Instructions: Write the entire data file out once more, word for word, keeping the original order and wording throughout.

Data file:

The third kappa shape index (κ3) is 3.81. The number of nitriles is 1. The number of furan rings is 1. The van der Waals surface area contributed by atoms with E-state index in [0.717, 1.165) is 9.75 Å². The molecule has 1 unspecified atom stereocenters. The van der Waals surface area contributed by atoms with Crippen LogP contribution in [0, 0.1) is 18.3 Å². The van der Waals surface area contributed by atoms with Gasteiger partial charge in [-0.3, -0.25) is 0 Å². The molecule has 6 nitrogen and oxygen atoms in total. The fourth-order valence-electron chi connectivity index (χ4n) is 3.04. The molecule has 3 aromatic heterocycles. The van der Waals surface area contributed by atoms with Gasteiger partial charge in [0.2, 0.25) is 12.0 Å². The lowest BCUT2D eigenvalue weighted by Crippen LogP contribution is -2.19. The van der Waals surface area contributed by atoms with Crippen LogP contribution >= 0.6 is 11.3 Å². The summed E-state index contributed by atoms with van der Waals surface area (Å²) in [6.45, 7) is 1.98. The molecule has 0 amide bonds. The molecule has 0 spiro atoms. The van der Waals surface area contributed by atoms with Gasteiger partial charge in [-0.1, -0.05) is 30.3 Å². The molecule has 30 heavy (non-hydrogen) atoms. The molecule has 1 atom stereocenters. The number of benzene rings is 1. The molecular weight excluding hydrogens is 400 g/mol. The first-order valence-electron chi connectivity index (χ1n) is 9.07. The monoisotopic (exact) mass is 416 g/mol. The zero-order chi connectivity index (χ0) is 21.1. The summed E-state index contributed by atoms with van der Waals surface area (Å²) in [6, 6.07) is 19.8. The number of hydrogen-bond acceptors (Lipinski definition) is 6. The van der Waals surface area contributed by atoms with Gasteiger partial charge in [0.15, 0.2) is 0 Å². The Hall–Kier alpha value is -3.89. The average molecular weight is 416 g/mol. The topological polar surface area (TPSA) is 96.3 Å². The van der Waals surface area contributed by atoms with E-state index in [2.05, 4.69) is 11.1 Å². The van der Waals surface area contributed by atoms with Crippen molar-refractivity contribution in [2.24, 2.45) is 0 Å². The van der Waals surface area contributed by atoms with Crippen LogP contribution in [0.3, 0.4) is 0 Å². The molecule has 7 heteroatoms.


The third kappa shape index (κ3) is 3.81. The number of nitriles is 1. The number of furan rings is 1. The van der Waals surface area contributed by atoms with E-state index in [0.717, 1.165) is 9.75 Å². The molecule has 1 unspecified atom stereocenters. The van der Waals surface area contributed by atoms with Crippen LogP contribution in [0, 0.1) is 18.3 Å². The van der Waals surface area contributed by atoms with Gasteiger partial charge in [-0.3, -0.25) is 0 Å². The molecule has 6 nitrogen and oxygen atoms in total. The fourth-order valence-electron chi connectivity index (χ4n) is 3.04. The molecule has 3 aromatic heterocycles. The van der Waals surface area contributed by atoms with Gasteiger partial charge in [0.2, 0.25) is 12.0 Å². The lowest BCUT2D eigenvalue weighted by Crippen LogP contribution is -2.19. The van der Waals surface area contributed by atoms with Crippen LogP contribution >= 0.6 is 11.3 Å². The summed E-state index contributed by atoms with van der Waals surface area (Å²) in [6.45, 7) is 1.98. The molecule has 0 amide bonds. The molecule has 0 spiro atoms. The van der Waals surface area contributed by atoms with Gasteiger partial charge in [-0.1, -0.05) is 30.3 Å². The molecule has 30 heavy (non-hydrogen) atoms. The molecule has 1 atom stereocenters. The number of benzene rings is 1. The molecular weight excluding hydrogens is 400 g/mol. The first-order valence-electron chi connectivity index (χ1n) is 9.07. The monoisotopic (exact) mass is 416 g/mol. The zero-order chi connectivity index (χ0) is 21.1. The summed E-state index contributed by atoms with van der Waals surface area (Å²) in [6, 6.07) is 19.8. The number of hydrogen-bond acceptors (Lipinski definition) is 6. The van der Waals surface area contributed by atoms with Gasteiger partial charge in [0.15, 0.2) is 0 Å². The Hall–Kier alpha value is -3.89. The average molecular weight is 416 g/mol. The topological polar surface area (TPSA) is 96.3 Å². The van der Waals surface area contributed by atoms with E-state index in [2.05, 4.69) is 11.1 Å². The van der Waals surface area contributed by atoms with Crippen molar-refractivity contribution in [2.24, 2.45) is 0 Å². The van der Waals surface area contributed by atoms with Crippen LogP contribution in [0.3, 0.4) is 0 Å². The molecule has 7 heteroatoms.